When I look back at my life, I'll know the exact moment I died inside a little. At a 9 AM show on a Friday morning, my spirit left my body as I watched Tusshar Kapoor run across Thai beaches dressed in a red sari. Lifelessness took over when Shakti Kapoor, who plays his biological father (named PK Lele), begins to lust after his own drag-queened son. I begged for entry at the Pearly Gates when I noticed a few viewers giggling at these scenes.
I wondered if it was because Indians generally tend to laugh at or mock things that make them uncomfortable (cuss words, sex, Sunny Leone, good movies). The pot-bellied gentleman at the corner began to guffaw when heaving breasts made their 832nd appearance on screen. My suspicions were confirmed.
He was almost rolling on the floor when Gizele Thakral and Claudia Ciesla, who play porn stars named Meri Lee and Suck-untala here, continued to make orgasmic noises while speaking, walking, breathing, acting (?) and living.
He snorted when he was presented with the concept of porn stars pretending to be a 'sanskaari' parivaar (not a bad idea) - because porn. Chuckle. Because Bangkok. Giggle. Because every joke from here on will be lewd wordplay - one that finds acceptance in only all-boys Whatsapp groups. Because sex.
And if the wordplay isn't funny, legs. Bosoms. A horse farting into Mandana Karimi's face (this is true). Lyrics that read, "Handle with care, I'm a fragile item." Khoobsurat becomes Boobsurat. MILF becomes "Maasi I Love To Fb". Become, rum, bum, some, hum and dumb will rhyme with "come".
He laughed just like he would if he saw a condom on the street. It wouldn't matter if the condom wears a hat, talks silly and does backflips near a banana - it's still a condom. Because that's what this film - and the Hindi mainstream interpretation of a "sex comedy" - is. There's no sexiness, and nothing comedic about grown adults behaving like they've pooped their diapers, but combine those two words and, voila!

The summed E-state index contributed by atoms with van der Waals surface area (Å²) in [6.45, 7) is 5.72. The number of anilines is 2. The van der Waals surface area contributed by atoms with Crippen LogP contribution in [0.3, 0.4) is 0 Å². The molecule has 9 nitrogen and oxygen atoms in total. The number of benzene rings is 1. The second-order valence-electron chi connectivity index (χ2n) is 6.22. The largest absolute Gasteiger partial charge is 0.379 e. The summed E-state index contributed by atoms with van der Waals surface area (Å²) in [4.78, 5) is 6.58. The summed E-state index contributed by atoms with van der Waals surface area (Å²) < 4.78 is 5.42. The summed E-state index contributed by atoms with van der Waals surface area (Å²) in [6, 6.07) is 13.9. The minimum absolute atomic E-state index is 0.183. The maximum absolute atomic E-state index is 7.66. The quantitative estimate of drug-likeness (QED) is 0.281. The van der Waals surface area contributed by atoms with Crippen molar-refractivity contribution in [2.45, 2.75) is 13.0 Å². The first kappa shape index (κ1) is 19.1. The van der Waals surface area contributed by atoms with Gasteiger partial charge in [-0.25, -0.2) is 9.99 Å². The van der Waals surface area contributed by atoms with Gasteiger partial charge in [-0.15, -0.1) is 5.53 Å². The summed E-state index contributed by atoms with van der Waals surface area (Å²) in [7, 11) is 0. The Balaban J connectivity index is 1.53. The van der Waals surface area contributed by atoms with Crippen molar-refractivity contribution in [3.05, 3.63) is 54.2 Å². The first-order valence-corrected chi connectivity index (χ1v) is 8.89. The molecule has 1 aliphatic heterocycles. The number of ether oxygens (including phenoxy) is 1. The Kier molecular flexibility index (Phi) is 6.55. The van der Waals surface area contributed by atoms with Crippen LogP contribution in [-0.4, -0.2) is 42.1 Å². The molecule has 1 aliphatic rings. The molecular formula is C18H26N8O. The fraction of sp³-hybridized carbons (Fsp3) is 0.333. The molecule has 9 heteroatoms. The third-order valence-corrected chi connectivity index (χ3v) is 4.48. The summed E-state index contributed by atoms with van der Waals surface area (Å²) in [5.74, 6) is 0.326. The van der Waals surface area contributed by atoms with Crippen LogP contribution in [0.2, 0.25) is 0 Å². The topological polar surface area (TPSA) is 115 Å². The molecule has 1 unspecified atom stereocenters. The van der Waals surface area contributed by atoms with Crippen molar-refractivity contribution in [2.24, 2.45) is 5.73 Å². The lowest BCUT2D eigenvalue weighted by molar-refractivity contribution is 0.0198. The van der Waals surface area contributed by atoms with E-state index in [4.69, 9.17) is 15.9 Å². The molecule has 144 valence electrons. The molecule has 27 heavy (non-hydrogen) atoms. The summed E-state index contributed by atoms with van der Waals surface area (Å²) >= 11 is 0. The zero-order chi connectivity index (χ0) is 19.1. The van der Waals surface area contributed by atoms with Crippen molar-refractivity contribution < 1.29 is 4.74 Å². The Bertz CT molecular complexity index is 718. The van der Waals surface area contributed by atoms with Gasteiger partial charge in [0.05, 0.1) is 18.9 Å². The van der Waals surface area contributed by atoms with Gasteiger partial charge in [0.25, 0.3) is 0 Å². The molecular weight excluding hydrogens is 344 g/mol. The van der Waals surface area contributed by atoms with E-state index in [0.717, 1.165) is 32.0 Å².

The filmmakers understand that once they present the illusion of something bold, they can decorate it with a 3-year-old's intellect. The average male mind will sift through the bullshit - inane character traits, offensive stereotypes, cartoonish sound effects - and pick up on the skin show. They will laugh at how unfunny things are, and marvel at navels and whipped cream. Those who frown upon such films (even if for its jarring craft and lazy tropes) are automatically labeled elitist, hypocrites and prudes.
The thing is - the writers were onto something. Their friend's (Krishna Abhishek) empire of making pornographic spoofs out of popular Hindi films is a genuinely creative device.
It's a Kanti Shah thing. Like a sort of smutty "Be Kind Rewind". Kick becomes Lick ("Kabhi Devil aapke neechey, kabhi aap Devil ke neechey), Singham becomes Lingham, Sholay becomes Kholay, Rockstar becomes Cockstar (I made this one up). But so on and so forth.
Unfortunately, these spurts (oh, no) of inspiration are buried under a barrage of mimicry and hormonal homages.
I'd also like to believe that this is also a brave post-modern exploration of the homoerotic relationship between two childhood friends. Only, the writers and their actors themselves don't know quite realize this. I don't think it's what they set out to achieve.
Anyhow, this is only the beginning. Next week, a full-lipped Gizele Thakral will appear as a woman called 'Titli Boobna' in the Sunny Leone starrer, Mastizaade. That is correct.
The common thread? Not just Tusshar Kapoor.
The writer of KKHH3, and probably every other moronic comedy I've ever walked out of, is also the director of Mastizaade. His name is Milap Zaveri. Be very afraid.
Rating: 1 star